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), and marauders terrorized the countryside. Civil wars (see JacquerieJacquerie
[Fr.,=collection of Jacques, which is, like Jacques Bonhomme, a nickname for the French peasant], 1358, revolt of the French peasantry. The uprising was in part a reaction to widespread poverty during the Hundred Years War.
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; CabochiensCabochiens
, popular faction in Paris in the early 15th cent. Composed largely of small tradespeople and members of the butchers' and skinners' guilds, it was named after one of the leaders, Simon Lecoustellier, called Caboche, a skinner.
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; Armagnacs and BurgundiansArmagnacs and Burgundians,
opposing factions that fought to control France in the early 15th cent. The rivalry for power between Louis d'Orléans, brother of the recurrently insane King Charles VI, and his cousin John the Fearless, duke of Burgundy, led to Louis's murder
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) and local wars (see Breton Succession, War of theBreton Succession, War of the,
1341–65, an important episode of the Hundred Years War. Duke John III of Brittany died in 1341 without heirs. The succession was contested by his half-brother, John de Montfort, who was backed by Edward III of England, and by Charles of
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) increased the destruction and the social disintegration. Yet the successor of Charles VII, Louis XILouis XI,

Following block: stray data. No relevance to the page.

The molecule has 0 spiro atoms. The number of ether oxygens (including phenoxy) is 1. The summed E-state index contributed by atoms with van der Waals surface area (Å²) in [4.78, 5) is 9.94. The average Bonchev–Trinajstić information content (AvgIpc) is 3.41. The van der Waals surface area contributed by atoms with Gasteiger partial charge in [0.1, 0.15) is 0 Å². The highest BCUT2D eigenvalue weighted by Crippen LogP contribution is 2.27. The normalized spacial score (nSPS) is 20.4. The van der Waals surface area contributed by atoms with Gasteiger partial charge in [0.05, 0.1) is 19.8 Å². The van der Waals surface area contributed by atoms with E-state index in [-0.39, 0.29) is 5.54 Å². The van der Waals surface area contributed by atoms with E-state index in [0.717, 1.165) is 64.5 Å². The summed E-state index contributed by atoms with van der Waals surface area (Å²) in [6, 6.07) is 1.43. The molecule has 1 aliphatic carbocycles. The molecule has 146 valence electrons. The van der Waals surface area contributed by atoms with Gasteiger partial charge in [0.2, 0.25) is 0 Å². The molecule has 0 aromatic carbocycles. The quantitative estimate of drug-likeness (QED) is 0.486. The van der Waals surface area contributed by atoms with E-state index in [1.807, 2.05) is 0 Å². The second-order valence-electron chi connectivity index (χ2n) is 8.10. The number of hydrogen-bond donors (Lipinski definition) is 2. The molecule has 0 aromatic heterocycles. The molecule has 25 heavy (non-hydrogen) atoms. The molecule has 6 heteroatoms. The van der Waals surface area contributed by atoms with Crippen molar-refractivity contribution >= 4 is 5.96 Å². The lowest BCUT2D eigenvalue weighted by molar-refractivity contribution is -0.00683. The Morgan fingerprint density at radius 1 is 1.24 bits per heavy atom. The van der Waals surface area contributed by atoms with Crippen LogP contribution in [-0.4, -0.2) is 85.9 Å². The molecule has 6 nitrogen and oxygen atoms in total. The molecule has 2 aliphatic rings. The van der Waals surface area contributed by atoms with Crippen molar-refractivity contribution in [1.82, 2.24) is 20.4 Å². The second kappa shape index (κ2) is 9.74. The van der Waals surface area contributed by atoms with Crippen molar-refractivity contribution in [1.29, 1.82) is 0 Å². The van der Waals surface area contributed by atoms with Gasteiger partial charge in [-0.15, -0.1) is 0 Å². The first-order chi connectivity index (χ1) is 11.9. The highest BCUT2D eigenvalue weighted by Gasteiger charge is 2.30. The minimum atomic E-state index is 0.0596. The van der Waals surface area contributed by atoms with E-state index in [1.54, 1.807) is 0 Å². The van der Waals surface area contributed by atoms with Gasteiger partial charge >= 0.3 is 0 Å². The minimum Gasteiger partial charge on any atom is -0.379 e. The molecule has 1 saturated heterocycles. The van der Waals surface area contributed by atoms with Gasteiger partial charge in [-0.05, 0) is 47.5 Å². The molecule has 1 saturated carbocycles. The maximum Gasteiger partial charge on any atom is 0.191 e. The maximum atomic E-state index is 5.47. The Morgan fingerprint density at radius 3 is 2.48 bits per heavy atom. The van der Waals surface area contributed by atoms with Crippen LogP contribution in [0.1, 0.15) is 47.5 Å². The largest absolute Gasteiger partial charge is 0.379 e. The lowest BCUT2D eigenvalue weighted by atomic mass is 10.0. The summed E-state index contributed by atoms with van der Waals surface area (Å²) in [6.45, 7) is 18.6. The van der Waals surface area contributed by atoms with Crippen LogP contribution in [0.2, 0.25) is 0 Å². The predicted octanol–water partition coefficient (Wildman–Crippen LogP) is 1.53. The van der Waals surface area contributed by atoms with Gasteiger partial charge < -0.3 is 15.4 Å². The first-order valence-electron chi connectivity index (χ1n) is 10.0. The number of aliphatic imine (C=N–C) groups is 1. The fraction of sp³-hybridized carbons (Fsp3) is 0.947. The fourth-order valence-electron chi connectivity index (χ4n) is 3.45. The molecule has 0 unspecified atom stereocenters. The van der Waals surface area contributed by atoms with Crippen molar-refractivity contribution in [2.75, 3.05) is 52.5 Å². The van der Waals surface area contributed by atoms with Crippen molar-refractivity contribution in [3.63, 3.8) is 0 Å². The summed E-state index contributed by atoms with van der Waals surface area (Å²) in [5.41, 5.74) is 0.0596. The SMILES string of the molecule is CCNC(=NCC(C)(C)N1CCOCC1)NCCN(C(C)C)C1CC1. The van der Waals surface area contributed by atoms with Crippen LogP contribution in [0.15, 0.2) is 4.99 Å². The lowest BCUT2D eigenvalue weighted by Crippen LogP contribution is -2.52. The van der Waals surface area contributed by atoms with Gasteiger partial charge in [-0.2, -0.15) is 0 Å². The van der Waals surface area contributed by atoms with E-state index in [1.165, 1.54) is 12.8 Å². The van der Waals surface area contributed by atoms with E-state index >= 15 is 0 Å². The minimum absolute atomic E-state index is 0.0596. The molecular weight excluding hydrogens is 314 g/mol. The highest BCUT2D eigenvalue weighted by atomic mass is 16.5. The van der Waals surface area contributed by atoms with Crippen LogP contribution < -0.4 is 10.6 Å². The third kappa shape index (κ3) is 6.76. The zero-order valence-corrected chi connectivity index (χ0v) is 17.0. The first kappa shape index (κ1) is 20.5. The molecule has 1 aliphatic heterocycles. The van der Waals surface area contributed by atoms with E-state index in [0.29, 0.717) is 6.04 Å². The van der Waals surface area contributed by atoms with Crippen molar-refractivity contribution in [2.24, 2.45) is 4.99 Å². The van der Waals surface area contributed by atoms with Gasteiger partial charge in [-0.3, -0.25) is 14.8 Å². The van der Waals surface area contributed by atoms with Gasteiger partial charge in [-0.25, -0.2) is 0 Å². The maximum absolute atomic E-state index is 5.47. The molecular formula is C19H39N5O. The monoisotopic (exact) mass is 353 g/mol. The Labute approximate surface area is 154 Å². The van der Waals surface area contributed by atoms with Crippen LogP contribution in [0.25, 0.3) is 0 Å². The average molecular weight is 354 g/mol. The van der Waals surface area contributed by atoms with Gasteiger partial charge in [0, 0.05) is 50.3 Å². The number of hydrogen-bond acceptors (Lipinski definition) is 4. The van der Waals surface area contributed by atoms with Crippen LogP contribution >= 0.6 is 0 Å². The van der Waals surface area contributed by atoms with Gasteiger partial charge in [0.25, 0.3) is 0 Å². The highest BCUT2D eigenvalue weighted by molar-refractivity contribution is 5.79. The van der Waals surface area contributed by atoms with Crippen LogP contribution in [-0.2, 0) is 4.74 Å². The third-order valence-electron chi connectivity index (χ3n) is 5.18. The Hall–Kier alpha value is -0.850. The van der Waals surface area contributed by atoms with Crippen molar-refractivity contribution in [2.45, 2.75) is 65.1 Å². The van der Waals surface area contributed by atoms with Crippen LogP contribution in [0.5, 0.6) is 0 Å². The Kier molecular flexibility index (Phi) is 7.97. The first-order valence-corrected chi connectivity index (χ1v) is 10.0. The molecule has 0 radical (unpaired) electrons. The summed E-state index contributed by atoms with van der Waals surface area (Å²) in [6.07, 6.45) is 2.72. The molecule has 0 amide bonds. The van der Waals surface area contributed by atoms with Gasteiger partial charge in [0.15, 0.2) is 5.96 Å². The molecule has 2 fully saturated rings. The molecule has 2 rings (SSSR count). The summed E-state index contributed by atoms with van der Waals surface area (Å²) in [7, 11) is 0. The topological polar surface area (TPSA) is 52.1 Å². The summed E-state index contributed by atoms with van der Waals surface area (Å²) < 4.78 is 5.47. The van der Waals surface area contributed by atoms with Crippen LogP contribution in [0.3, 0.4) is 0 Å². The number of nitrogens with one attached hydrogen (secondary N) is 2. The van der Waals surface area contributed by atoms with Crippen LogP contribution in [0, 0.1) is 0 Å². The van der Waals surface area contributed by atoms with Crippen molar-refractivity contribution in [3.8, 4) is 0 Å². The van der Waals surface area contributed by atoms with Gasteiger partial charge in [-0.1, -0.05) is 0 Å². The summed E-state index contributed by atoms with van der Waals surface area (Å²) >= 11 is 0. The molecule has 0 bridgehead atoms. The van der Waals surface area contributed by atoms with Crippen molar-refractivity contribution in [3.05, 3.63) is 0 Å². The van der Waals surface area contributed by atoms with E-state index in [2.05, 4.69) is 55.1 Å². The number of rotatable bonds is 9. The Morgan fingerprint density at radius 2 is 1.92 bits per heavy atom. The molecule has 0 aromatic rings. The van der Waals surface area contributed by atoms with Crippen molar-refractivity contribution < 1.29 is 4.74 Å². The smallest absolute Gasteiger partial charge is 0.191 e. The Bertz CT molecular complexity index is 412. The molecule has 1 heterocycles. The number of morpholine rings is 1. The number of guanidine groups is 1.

1423–83, king of France (1461–83), son and successor of Charles VII. Early Life

As dauphin Louis was almost constantly in revolt against his father.
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, benefited from these evils. The virtual destruction of the feudal nobility enabled him to unite France more solidly under the royal authority and to promote and ally with the middle class. From the ruins of the war an entirely new France emerged. For England, the results of the war were equally decisive; it ceased to be a continental power and increasingly sought expansion as a naval power.


The great chronicler of the war was FroissartFroissart, Jean
, c.1337–1410?, French chronicler, poet, and courtier, b. Valenciennes. Although ordained as a priest, he led a worldly life. He became a protégé of Queen Philippa of England, visited the court of David II of Scotland, and accompanied (1366)
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. Shakespeare, taking liberties with history, dramatized the war in Henry V and Henry VI. See also E. Perroy, The Hundred Years War (tr. 1951, repr. 1967); K. A. Fowler, The Age of Plantagenet and Valois (1967); Christopher Allmand, The Hundred Years War (1988); J. Sumption, The Hundred Years War (3 vol., 1990–2000).

Hundred Years War

reduced much of France to wasteland (1337–1453). [Eur. Hist.: Bishop, 382–395]